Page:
Sidebar
High-tech Knots

High-tech lines have quirks just like their low-tech brethren, and some of these peculiarities cause them to perform radically different under otherwise familiar situations. Knots are a good example. Knots that have served sailors well for centuries can severely damage high-modulus line to the point of early failure. Knots weaken all ropes because they distort the fibers; a bowline, for example, reduces the strength of polyester or nylon line by as much as 40 percent. That same bowline can cut a high-modulus line’s strength by 70 percent or more, leaving little or no safety margin. This means that all termination points in high-modulus lines should either be splices or end fittings instead of knots.

 

Sidebar
Tow the Lines

The final word on any good investment is maintenance and care.

Chafe remains by far the worst enemy of any rope. Visually inspect the masthead, blocks, guides, chocks, cleats, windlasses, etc., for burrs or sharp edges. Tape all cotter pins and split rings in turnbuckles and blocks (using rigging tape for this job, nothing else).

Frequently wash lines with fresh water to remove dirt and salt, which can cause excessive wear and premature failure. Soak lines in warm water with a mild detergent (some boaters recommend soap powder instead), and while you’re at it, live it up a little by adding a dash of fabric softener to make them nice and soft.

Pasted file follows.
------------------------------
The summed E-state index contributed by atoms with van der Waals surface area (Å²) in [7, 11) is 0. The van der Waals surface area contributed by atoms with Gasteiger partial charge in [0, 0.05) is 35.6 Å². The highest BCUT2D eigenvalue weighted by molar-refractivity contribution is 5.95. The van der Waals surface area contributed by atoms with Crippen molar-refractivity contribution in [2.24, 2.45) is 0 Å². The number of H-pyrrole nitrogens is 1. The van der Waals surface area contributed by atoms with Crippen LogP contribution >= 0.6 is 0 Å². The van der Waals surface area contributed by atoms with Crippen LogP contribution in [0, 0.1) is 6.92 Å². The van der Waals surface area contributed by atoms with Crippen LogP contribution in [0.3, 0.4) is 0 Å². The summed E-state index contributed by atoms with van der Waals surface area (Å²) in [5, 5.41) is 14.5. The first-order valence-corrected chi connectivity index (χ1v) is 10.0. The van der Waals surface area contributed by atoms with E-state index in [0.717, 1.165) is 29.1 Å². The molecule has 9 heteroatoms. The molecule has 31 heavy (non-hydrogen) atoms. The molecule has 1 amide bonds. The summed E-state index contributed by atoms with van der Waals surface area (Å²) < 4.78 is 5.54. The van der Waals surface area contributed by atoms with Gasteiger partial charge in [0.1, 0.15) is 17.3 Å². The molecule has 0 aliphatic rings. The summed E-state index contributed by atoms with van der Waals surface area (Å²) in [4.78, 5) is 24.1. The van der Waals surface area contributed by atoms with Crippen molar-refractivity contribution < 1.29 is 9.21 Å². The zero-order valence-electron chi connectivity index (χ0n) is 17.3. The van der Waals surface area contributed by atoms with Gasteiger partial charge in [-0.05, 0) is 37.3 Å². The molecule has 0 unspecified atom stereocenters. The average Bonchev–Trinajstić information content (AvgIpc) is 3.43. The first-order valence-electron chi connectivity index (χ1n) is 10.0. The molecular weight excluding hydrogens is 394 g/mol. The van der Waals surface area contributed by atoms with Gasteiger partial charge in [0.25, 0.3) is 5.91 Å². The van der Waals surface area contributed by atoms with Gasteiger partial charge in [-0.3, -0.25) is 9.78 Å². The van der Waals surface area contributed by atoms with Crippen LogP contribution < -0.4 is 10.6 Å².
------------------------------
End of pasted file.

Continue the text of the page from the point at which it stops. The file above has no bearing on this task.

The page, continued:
Rinse them thoroughly and then hang them up to dry. If you do this at the end of the season, the lines will be clean and ready to go in spring.

Although synthetic fibers have pretty good chemical resistance, exposure to harsh chemicals such as acids and alkalis should be avoided whenever possible. The same is true of sunlight, as UV degrades all fibers over time. Cover or remove lines and bag or store them belowdecks where possible.

Always begin coiling a line at the end that’s made fast, which allows any twists or kinks to be removed at the loose end. Most laid ropes are right-handed, so coils should be counter clockwise to ensure that lines play out smoothly. Placing a kinked line under load weakens and damages it, often resulting in hard spots caused by excessive friction heat that can literally fuse filaments together.